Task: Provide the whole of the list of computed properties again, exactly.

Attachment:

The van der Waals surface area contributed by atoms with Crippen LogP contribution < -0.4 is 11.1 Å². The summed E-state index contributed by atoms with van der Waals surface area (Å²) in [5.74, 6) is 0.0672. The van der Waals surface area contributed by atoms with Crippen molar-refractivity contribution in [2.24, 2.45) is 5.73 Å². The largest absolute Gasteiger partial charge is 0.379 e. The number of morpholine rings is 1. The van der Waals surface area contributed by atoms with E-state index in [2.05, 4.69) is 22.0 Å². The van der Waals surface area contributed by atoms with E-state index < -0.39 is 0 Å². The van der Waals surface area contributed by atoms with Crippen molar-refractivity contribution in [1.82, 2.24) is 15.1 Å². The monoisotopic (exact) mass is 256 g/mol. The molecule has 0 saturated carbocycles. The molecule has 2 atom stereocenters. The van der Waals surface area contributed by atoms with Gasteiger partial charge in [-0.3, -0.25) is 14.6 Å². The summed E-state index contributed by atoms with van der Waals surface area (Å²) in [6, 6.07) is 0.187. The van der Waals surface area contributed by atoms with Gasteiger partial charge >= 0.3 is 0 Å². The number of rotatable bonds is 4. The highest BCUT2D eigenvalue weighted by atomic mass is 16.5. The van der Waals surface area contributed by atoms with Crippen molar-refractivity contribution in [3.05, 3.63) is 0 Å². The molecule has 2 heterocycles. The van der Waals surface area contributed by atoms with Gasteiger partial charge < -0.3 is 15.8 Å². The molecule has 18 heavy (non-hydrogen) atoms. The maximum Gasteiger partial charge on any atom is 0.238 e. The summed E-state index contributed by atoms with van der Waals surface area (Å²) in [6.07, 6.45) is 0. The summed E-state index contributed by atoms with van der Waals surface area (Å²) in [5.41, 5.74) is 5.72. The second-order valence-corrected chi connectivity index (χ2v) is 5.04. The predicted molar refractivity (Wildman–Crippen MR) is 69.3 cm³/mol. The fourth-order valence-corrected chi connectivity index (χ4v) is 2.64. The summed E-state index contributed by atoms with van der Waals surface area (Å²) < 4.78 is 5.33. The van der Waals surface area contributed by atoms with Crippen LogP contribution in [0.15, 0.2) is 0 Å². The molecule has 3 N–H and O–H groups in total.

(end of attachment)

The van der Waals surface area contributed by atoms with Crippen LogP contribution < -0.4 is 11.1 Å². The summed E-state index contributed by atoms with van der Waals surface area (Å²) in [5.74, 6) is 0.0672. The van der Waals surface area contributed by atoms with Crippen molar-refractivity contribution in [2.24, 2.45) is 5.73 Å². The largest absolute Gasteiger partial charge is 0.379 e. The number of morpholine rings is 1. The van der Waals surface area contributed by atoms with E-state index in [2.05, 4.69) is 22.0 Å². The van der Waals surface area contributed by atoms with E-state index < -0.39 is 0 Å². The van der Waals surface area contributed by atoms with Crippen molar-refractivity contribution in [1.82, 2.24) is 15.1 Å². The monoisotopic (exact) mass is 256 g/mol. The molecule has 0 saturated carbocycles. The molecule has 2 atom stereocenters. The van der Waals surface area contributed by atoms with Gasteiger partial charge in [-0.3, -0.25) is 14.6 Å². The summed E-state index contributed by atoms with van der Waals surface area (Å²) in [6, 6.07) is 0.187. The van der Waals surface area contributed by atoms with Gasteiger partial charge >= 0.3 is 0 Å². The number of rotatable bonds is 4. The highest BCUT2D eigenvalue weighted by atomic mass is 16.5. The van der Waals surface area contributed by atoms with Crippen molar-refractivity contribution in [3.05, 3.63) is 0 Å². The molecule has 2 heterocycles. The van der Waals surface area contributed by atoms with Gasteiger partial charge < -0.3 is 15.8 Å². The molecule has 18 heavy (non-hydrogen) atoms. The maximum Gasteiger partial charge on any atom is 0.238 e. The summed E-state index contributed by atoms with van der Waals surface area (Å²) in [6.07, 6.45) is 0. The summed E-state index contributed by atoms with van der Waals surface area (Å²) in [5.41, 5.74) is 5.72. The second-order valence-corrected chi connectivity index (χ2v) is 5.04. The predicted molar refractivity (Wildman–Crippen MR) is 69.3 cm³/mol. The fourth-order valence-corrected chi connectivity index (χ4v) is 2.64. The summed E-state index contributed by atoms with van der Waals surface area (Å²) < 4.78 is 5.33. The van der Waals surface area contributed by atoms with Crippen LogP contribution in [0.15, 0.2) is 0 Å². The molecule has 3 N–H and O–H groups in total.